THIS POST HACKED.
– The Mgmt.
THIS POST HACKED.
– The Mgmt.
But if Senator McCain successfully sells the McChange pitch he made in last night’s speech, it will go down as one of the greatest feats of PR smoke and mirrors in American history.
To secure the Republican nomination, McCain hitched his policy wagon to Bush’s. Senator McCain supports the Bush tax cuts for the wealthy, the centerpiece of Bushonomics. From the beginning he supported the Iraq War, and is even more firm about remaining in Iraq long term than Bush. He promises he will appoint the same kinds of social conservative Supreme Court justices as Bush. And McCain voted 90% of the time with Bush.
With all that true, how do you convince the voters that you represent the best opportunity to reverse the Bush years?
The only way McCain wins on a change agenda is 1) the news media doesn’t report on the contradictions between Senator McCain’s rhetoric and record and/or 2) Obama loses focus and ineffectively exposes the Bushness of the McCain record and agenda.
And either thing could easily happen.
It looks as if the security perimeter around next week’s Republican National Convention (RNC) is going to make St. Paul’s Excel Energy Center about as publicly accessible as China’s Forbidden City during the Ming Dynasty.
So how are blue bywatchers to know when the Red Man Group arrives in our fair city? A few clues:
• Festive Bush and Cheney figurines replace Snoopy and Charlie Brown on streets.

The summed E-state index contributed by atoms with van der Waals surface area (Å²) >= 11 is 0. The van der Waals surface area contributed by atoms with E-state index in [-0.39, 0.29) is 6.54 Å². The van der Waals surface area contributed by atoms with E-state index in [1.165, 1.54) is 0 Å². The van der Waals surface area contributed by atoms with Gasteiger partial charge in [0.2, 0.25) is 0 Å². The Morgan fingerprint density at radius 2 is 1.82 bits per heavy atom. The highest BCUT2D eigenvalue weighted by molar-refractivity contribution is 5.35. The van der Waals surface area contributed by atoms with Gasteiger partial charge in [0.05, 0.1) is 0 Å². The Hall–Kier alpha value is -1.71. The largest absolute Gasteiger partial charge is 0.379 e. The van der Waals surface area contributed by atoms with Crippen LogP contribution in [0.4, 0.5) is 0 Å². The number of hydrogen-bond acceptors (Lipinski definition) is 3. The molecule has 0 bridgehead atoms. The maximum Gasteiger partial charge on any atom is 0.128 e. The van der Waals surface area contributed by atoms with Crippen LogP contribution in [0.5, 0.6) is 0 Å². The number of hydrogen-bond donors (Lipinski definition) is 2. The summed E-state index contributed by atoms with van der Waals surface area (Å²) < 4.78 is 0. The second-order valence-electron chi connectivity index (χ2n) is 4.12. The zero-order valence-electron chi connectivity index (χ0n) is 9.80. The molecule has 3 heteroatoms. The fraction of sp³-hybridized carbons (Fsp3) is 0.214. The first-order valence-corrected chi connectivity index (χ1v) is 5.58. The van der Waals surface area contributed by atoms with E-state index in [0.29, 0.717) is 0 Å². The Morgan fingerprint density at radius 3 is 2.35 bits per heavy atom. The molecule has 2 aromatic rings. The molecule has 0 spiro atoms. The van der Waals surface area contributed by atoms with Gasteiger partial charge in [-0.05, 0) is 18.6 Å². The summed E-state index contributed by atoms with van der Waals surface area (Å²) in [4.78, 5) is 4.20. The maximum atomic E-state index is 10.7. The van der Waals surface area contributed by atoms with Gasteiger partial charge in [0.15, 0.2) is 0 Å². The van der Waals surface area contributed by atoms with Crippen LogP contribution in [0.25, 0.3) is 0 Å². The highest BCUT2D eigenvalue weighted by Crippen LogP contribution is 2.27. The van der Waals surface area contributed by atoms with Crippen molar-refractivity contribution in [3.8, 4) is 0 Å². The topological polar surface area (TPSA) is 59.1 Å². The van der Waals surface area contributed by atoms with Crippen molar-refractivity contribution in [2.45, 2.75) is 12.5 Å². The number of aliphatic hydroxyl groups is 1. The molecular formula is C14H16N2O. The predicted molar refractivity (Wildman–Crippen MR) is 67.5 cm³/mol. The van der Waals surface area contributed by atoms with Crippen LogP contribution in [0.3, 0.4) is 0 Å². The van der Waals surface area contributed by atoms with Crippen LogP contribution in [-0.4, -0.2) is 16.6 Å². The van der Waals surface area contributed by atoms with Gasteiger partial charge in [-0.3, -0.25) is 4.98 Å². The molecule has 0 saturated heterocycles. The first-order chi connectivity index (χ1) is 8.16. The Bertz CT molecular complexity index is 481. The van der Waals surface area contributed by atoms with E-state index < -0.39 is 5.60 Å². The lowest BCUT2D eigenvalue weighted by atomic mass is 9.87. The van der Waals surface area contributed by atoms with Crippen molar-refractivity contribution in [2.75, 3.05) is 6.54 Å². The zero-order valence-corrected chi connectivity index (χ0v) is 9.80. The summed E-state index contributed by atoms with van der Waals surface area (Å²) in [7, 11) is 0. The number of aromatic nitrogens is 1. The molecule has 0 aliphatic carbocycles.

• Airport men’s room sounds like rehearsal for Riverdance.
• McCain offshore drilling proposal expanded to include 10,000 lakes.
• Stretch helicopters brought in to ferry delegates over Pawlenty’s unfunded bridges.
• Electric Fetus targeted for Operation Rescue protest.
• “Mission Accomplished” banner hoisted outside Deja Vu.
• Mickey’s adds foie gras to menu.
• Rove holds press conference to deny leaking location of Winter Carnival medallion.
• Pawlenty actually stays in Minnesota for a couple days.
If one or more of those things happen, there’s a good chance our conservative comrades have arrived.
(Assist from Austin)
Former White House Press Secretary Scott McClellan’s description of his role in the Bush Administration is illustrative of a fundamental fault line in the larger PR world.
One one side of the fault line, some PR practitioners and clients view PR people as serving a very passive, tactical role. They view PR people almost like transcriptionists, who dutifully record their bosses’ thoughts as is, adding only a dose of grammar and non-substantive word-smithing to make their thoughts sound a bit better before pulling all the tactical levers necessary to convey the bosses’ viewpoints to the world. These PR people are executive mouthpieces, not executive partners.
On the other side of the fault line, some PR practitioners and clients view PR people as playing a more active, strategic role. These strategic PR counselors don’t just put lipstick on the pig. They stand up and say, “Hey wait a minute, this is a pig and we need to change that because lipstick won’t hide its pigness.” And they say it in real time, not at memoir time. And they walk away if they are routinely ignored.
Scott McClellan apparently didn’t view himself as a strategic counselor to President Bush, or the Bush team didn’t grant him enough access to allow him to do play that role. For instance, from what I’ve heard in recent McClellan interviews, it doesn’t appear McClellan ever said anything like: “Mr. President, you need to be on the ground in New Orleans now, or you will look aloof and disengaged, and you deserve better.”
In fact, from what White House uber-puppeteer Karl Rove said yesterday, McClellan didn’t offer such advice because he wasn’t even in the critical decisionmaking meetings on the issue. In short, McClellan apparently was a mighty high priced transcriptionist, who only turned into a strategic counselor years later when he sat down to peck out his memoir.